I had not envisaged that you would use that sort of encoder (which is meant to be operated by hand). Rather this type (though there may be cheaper alternatives). I don't know if the small encoder will have the longevity that you need.

@dave-in-nj, I believe the OP wants a number of things to activate at different points in the engine cycle.

...R

The rotary encoder may not be the best way to cycle the lights. It did help me visualize and understand some of the coding needed to make the sequence of lights turn on and off. Below is the code that I modified to sequence the leds.

I am only using 48 out of the 255 counts to simulate one rotation of the camshaft (2 rotations of the crank). The goal is to hopefully only need one rotation and not have duplicate coding just to take up the full range values for the encoder. How would I decrease the 0-255 range of the encoder into one turn? 256/48=5.3333??

/* Rotary encoder read example */
#define ENC_A 8
#define ENC_B 9
#define ENC_PORT PINB
int intake = 2; //intake led
int comp = 3; //compression led
int spark = 4; //spark led flashing
int ext = 5; // exhaust led

void setup()
{
 /* Setup encoder pins as inputs */
 pinMode(ENC_A, INPUT);
 digitalWrite(ENC_A, HIGH);
 pinMode(ENC_B, INPUT);
 digitalWrite(ENC_B, HIGH);
 Serial.begin (115200);
 Serial.println("Start");

 //led outputs
 pinMode(intake, OUTPUT);
 pinMode(comp, OUTPUT);
 pinMode(spark, OUTPUT);
 pinMode(ext, OUTPUT);

}

void loop()
{
static uint8_t counter = 0;      //this variable will be changed by encoder input
int8_t tmpdata;
/**/
 tmpdata = read_encoder();
 if( tmpdata ) {
   Serial.print("Counter value: ");
   Serial.println(counter, DEC);
   counter += tmpdata;
 
if(counter == 0){
 digitalWrite(intake, HIGH); // intake led turn on
}
if(counter == 11){
 digitalWrite(intake, LOW); //intake led turn off
}

if(counter == 12){
 digitalWrite(comp, HIGH);// compression led turn on
}
if(counter == 23){
 digitalWrite(comp, LOW); // compression led turn off
}
if(counter == 24){
 digitalWrite(spark, HIGH); // spark led flash on
}
if(counter == 35){
 digitalWrite(spark, LOW); // spark led off
}
if(counter == 36){
 digitalWrite(ext, HIGH); // exhaust led turn on
}
if(counter == 48){
 digitalWrite(ext, LOW); // exhaust led turn off
}
 }
}

/* returns change in encoder state (-1,0,1) */
int8_t read_encoder()
{
 static int8_t enc_states[] = {0,-1,1,0,1,0,0,-1,-1,0,0,1,0,1,-1,0};
 static uint8_t old_AB = 0;
 /**/
 old_AB <<= 2;                   //remember previous state
 old_AB |= ( ENC_PORT & 0x03 );  //add current state
 return ( enc_states[( old_AB & 0x0f )]);
}

Could the same code work using a hall effect sensor? The ducati has a hall effect sensor positioned directly at the counter gear spinning at 1/2 crank speed. The sensor has the following data:

Technical Data
Supply voltage…4.5 > 24 Vdc
Nominal sensing distance…1.5 mm
Max be increased in proportion to pick up size
Current (typ) …1 0 mA
Current (max) …20 mA
Enviroment sealing… IP67
Weight… …30 g
Temperature range … -30 > + 130 °C
Tightening torque… 6 Nm
Output… …PNP
Output sink voltage …0.4v Max
Trigger type… ferrous

Electrical connections
Pin 1 Gnd
Pin 2 signal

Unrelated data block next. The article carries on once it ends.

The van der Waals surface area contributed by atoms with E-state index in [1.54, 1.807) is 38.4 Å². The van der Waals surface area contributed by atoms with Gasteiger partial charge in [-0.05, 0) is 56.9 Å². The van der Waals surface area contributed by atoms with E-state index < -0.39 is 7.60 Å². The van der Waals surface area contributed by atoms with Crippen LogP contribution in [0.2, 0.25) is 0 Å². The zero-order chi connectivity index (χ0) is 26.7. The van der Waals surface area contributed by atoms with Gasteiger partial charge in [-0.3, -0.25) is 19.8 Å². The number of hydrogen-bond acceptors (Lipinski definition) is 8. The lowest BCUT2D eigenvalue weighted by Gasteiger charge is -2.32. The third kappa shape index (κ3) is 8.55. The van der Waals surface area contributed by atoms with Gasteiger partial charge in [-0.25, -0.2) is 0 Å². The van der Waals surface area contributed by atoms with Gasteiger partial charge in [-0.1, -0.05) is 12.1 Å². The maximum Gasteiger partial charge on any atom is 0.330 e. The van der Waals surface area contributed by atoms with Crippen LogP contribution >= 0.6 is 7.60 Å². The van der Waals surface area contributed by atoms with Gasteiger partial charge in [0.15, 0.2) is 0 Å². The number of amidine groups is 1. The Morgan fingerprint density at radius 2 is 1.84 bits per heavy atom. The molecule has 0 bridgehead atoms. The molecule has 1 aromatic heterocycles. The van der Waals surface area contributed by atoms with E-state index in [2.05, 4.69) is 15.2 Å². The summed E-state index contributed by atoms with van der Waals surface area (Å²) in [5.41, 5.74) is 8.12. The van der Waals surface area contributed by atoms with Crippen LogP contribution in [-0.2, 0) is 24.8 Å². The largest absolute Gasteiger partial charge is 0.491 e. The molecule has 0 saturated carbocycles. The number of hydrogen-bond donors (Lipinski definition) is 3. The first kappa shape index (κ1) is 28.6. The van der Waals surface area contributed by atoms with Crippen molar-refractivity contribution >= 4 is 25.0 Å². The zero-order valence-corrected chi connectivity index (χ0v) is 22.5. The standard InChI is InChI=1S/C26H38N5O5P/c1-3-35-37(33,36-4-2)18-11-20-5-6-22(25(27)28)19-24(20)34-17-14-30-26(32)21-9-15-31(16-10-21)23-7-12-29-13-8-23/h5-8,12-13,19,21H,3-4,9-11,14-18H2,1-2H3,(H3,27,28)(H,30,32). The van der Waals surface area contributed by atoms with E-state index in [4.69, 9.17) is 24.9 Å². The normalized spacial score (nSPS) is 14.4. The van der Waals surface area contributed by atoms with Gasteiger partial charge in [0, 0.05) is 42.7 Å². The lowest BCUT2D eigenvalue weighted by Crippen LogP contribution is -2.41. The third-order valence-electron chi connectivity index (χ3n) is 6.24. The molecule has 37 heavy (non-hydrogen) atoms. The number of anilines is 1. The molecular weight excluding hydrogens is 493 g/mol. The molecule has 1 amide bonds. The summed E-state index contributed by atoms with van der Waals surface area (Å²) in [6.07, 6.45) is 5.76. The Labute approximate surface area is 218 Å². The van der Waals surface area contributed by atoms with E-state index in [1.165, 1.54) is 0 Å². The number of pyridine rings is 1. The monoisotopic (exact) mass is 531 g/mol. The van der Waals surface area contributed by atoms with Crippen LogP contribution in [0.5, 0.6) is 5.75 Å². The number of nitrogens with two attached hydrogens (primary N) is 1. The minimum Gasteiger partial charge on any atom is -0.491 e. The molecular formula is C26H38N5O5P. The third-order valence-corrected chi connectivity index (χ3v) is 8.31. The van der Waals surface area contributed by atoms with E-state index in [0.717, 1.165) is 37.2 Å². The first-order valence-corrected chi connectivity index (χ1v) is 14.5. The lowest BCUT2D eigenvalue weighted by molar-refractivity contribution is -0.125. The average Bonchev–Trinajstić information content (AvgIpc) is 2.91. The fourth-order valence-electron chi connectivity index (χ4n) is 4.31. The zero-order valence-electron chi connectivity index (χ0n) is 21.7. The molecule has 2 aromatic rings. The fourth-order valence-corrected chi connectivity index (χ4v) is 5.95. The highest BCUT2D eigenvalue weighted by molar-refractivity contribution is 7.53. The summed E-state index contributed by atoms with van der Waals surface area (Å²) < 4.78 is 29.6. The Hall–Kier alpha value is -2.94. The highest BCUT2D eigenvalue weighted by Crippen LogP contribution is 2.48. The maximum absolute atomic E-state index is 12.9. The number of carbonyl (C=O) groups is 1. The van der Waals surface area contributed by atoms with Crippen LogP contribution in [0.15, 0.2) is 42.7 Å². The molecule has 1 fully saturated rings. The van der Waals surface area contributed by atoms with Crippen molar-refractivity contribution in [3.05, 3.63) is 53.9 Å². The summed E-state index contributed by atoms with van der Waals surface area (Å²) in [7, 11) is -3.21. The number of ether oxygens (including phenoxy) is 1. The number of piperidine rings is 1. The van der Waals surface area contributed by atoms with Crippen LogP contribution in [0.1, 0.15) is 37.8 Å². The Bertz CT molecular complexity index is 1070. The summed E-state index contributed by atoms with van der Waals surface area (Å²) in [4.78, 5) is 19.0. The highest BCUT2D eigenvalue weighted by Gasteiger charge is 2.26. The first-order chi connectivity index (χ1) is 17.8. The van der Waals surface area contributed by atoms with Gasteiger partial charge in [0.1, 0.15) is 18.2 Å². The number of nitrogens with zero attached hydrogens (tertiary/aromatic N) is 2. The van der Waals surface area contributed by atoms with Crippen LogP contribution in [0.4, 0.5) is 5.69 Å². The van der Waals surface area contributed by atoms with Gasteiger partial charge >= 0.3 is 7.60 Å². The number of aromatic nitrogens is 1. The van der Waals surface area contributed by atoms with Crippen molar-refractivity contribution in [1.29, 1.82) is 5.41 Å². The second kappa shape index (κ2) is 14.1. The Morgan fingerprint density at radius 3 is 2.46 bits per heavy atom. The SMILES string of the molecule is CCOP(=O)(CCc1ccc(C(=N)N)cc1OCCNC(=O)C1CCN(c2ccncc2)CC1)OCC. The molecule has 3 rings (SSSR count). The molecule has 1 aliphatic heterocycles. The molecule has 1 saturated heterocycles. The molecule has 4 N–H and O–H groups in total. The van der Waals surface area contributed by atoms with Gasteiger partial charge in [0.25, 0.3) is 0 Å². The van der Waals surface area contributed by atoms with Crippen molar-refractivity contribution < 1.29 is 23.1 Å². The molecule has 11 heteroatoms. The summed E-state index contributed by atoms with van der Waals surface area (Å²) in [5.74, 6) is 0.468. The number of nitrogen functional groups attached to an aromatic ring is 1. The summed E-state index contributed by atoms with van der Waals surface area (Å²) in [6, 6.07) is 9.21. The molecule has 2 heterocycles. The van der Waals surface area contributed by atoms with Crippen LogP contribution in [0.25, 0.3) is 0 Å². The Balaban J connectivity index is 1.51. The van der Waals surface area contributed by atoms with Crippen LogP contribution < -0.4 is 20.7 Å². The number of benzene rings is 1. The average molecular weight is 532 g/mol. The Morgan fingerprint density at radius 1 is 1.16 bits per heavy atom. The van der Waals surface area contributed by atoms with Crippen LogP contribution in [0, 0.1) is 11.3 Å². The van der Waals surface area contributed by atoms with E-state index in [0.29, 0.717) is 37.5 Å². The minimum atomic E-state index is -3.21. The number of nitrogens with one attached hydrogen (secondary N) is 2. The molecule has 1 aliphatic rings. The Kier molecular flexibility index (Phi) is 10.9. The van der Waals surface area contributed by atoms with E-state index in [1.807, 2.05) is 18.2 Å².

Pin 3 VBB

Please modify your post and use the code button </> so your code looks like this and is easy to copy to a text editor. See How to use the Forum Your code is too long to study quickly without copying to a text editor.

…R

My apologies for the long post. I corrected it.

Manderioli: I am only using 48 out of the 255 counts to simulate one rotation of the camshaft (2 rotations of the crank).

I don't understand this. What is the encoder connected to?

I am assuming the encoder you are using produces 256 (?) steps per revolution (0 - 255). If it is connected to the crankshaft of a 4 stroke engine it needs to do 512 steps for a complete cycle. If it is connected to the camshaft then a single rotation (256 steps) is a full cycle.

I have no idea where the 48 comes from - it is not a simple factor (is that the right word?) of 256.

Have you checked that your Arduino program is reading the encoder correctly?

...R

The encoder is connect to the UNO board at pins 8 and 9. Maybe I need to switch to other pins?

Right now, there is 48 counts per revolution of the encoder. I am not sure how this has happened within the code.

Manderioli: The encoder is connect to the UNO board at pins 8 and 9. Maybe I need to switch to other pins?

I meant what part of the engine is it connected to?

It would be more normal to connect the encoder to the external interrupt pins 2 and 3.

Originally you had a 12-step encoder. What one are you using now? Post a link to its datasheet.

...R

I would like to connector the encoder to the camshaft gear so that one revolution of the encoder = one complete combustion cycle on the engine.

I will try connecting the encoder to pins 2 and 3 to see if that will help.

I am still using the 12 step encoder from spark fun. You're advice on longevity made me think about using the hall effect sensor from the engine. It is directed at the same cam shaft gear and would last much longer.

Manderioli: I would like to connector the encoder to the camshaft gear

I am more confused than ever.

That sounds like the encoder is NOT connected to the engine at the moment - so how can you get any number of pulses per revolution.

And where did the 0-255 in Reply #8 come from?

What does the hall effect sensor detect?

...R

I am spinning the encoder by hand and watching the output from the Serial Monitor to watch the count of the encoder. Currently bench testing the unit before I machine the necessary brackets to mount every device. If you'd like, I could create a video of me turning the encoder by hand.

0-255 came from the display and is mentioned in the article from which the code is taken. I may be wrong but I believe that is how the encoder is setup from manufacture..if there are 4 counts/step (rise and fall) and 12 steps per revolution, then the 48 counts per revolution right?

The hall effect sensor reads the number of teeth on the cam shaft gear. Its primary purpose with the engine ecu is to read revolutions per minute. On the gear itself, there are 2 or 3 teeth (if i remember correctly) that are half the width of the entire gear (or other teeth) to give the hall effect sensor a reference point. The sensor is mounted within a few millimeters of the gear. When those 2-3 teeth pass by the sensor, the gap become much larger and does not disrupt the magnetic field.